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Re: indexing warning considered harmful

Michael Ströder writes:
> We all know the following messages in syslog (loglevel stats):
> mdb_equality_candidates: (foo) not indexed
> At first glance this seems helpful to find indexing issues.
> But IMO
> 1. this is somewhat mis-leading. regarding performance tuning and

True.  But it's also very valuable for identifying what needs
to be indexed, and it does not look easy to delay the message
until we know if it might be useful.

We could clarify the doc, which some people even read, and
maybe reword the message.

> 2. if internal searches are conducted (e.g. by set-based ACLs) the
> amount of the very same indexing warnings is really annoying and costs
> performance due to excessive logging.

We can add a "none" indexing level with no effect other than
to shut up that warning.  I've been thinking of it before,
but never got around to coding it.

> AFAIK a set of search candidates is derived from filter assertions by first
> searching the indexed attributes.

When that looks useful, yes - like an AND filter.  The index narrows
down the possible candidate entries: The server takes the intersection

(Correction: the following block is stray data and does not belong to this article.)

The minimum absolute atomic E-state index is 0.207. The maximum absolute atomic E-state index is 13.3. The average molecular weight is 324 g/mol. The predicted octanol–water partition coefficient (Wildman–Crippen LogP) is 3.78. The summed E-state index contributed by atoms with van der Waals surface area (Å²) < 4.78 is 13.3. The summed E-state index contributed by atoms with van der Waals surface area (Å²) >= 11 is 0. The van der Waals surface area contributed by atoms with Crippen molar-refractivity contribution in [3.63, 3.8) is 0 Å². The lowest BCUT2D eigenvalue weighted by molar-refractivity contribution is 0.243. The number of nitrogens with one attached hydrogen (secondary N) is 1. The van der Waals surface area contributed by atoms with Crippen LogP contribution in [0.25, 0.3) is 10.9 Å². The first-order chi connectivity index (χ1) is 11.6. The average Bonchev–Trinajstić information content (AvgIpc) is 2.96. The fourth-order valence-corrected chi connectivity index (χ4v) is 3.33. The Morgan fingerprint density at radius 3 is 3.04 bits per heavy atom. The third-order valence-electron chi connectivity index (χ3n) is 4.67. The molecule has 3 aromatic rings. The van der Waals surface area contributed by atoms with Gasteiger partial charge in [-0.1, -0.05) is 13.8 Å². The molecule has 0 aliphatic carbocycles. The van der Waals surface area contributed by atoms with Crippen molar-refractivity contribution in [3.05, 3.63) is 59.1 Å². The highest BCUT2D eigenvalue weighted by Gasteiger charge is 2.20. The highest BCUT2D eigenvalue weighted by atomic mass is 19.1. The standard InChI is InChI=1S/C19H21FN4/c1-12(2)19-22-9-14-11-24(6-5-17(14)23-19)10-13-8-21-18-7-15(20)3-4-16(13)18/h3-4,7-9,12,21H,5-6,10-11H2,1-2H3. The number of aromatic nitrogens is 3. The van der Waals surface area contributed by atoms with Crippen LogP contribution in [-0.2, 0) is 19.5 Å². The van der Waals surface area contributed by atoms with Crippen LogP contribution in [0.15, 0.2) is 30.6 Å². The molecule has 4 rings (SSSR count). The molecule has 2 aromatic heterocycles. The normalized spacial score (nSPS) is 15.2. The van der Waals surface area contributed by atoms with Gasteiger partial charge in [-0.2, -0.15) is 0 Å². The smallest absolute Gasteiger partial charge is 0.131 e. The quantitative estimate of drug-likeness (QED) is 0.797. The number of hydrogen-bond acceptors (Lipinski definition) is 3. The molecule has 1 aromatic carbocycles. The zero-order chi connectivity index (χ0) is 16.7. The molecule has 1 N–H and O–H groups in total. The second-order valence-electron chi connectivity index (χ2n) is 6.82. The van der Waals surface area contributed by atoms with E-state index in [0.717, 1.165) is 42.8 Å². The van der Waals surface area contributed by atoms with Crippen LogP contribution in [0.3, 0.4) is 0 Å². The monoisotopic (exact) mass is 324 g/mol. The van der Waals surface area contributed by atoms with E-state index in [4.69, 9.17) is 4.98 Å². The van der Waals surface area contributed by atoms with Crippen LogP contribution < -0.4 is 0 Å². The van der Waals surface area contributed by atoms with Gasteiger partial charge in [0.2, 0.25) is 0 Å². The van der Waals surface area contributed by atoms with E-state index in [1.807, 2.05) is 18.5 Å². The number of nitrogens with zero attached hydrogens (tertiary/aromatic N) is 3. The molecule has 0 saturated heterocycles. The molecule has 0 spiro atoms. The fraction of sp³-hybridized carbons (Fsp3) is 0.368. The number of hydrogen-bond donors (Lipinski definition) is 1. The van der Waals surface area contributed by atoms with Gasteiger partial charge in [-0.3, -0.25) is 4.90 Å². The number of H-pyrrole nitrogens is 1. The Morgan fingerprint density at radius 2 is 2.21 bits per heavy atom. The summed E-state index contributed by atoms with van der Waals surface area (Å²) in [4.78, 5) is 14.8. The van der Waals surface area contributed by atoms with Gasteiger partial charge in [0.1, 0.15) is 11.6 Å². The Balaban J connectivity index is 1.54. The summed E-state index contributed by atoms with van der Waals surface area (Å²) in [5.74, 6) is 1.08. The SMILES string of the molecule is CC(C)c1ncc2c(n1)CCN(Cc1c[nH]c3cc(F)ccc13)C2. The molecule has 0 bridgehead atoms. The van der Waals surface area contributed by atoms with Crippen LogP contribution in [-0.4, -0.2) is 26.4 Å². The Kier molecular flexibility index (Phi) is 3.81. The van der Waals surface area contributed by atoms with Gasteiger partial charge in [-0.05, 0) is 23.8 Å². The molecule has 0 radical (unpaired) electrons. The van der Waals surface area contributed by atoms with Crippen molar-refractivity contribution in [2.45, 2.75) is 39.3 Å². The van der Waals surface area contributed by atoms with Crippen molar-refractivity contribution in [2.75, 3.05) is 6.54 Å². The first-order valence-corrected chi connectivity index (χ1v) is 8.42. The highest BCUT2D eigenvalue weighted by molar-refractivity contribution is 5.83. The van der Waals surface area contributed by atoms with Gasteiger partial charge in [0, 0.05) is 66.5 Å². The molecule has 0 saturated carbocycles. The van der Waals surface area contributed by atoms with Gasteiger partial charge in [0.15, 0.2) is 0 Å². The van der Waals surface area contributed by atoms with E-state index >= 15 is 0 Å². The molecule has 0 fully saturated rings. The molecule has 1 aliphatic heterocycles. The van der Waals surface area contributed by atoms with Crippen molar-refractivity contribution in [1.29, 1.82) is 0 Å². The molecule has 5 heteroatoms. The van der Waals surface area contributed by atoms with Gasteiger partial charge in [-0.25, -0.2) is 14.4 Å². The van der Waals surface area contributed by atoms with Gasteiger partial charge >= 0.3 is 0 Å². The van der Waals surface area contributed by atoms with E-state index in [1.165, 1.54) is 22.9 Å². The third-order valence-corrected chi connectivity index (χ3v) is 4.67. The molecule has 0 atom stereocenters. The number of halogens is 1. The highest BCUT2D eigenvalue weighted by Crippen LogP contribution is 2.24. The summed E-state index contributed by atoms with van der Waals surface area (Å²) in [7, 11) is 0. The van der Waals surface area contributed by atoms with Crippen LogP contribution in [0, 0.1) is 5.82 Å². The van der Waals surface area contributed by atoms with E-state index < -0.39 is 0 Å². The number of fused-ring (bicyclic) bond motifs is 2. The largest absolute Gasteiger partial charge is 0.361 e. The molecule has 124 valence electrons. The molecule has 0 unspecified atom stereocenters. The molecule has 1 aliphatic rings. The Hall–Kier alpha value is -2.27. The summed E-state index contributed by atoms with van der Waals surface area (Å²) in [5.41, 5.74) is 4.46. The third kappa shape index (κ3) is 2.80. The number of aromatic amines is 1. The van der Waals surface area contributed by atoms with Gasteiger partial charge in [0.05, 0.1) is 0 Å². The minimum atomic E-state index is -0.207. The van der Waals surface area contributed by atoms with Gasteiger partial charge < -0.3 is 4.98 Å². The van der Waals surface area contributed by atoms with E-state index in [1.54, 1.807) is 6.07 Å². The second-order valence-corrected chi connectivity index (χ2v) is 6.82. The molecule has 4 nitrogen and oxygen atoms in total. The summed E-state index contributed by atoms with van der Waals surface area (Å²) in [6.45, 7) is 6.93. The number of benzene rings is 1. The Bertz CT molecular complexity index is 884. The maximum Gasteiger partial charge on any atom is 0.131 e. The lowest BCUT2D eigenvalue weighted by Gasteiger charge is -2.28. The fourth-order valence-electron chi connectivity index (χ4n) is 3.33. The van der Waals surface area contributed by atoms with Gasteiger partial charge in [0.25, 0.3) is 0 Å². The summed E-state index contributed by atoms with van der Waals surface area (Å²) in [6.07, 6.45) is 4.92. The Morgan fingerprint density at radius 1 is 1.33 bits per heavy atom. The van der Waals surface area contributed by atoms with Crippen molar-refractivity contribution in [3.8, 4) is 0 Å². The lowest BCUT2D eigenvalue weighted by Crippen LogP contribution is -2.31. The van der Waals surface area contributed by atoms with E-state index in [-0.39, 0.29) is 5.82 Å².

of the candidate set returned by baseDN/scope and indexed attrs.

There are some implicit "filters" too: I mentioned baseDN/scope, which
works a bit differently.  Also filtering for objectClass, see below.

> Then the non-indexed assertions are tested but only on the search
> candidate set. Is this correct?

The full filter is tested, since the indexes are inaccurate.
Typically it is a hash of the attribute values which is indexed.
(Which doesn't imply the index is implemented as a hash table, BTW.)

Yes, for each indexed attribute, an AND filter looks up the
set of entry IDs matching the assertion value.  Then the server can take
the intersection of these.

> If yes, then indexing an attribute which is present in many entries
> can lead to large search candidate set even though the amount of final
> search results are small.


> Consider the following simple example:
> (&(objectClass=posixAccount)(uid=foo))

Bad example.  The manual says objectClass should be indexed for
performance.  This is because the server may turn your (FILTER) into


...depending on your search parameters.  If there are aliases or
referrals in the search scope, the server doesn't know if the entries
they refer to match (FILTER).  So it has to find and follow every
alias in the scope to check, and return all referrals in scope.
That's also why it's a bad idea to have lots of aliases.

You are roughly right for other attributes than objectClass, though.

> With lots of user accounts this would lead to two search candidate sets, one
> very large and one with one entry (assuming uid values are unique). Not
> indexing objectClass would one result in *one* search candidate. So indexing
> objectClass might not be very wise.

More accurately, it leads to just one candidate *set*. Plus the implicit
DN/scope candidate set. So there will be fewer candidate sets which the
server needs to take an intersection of.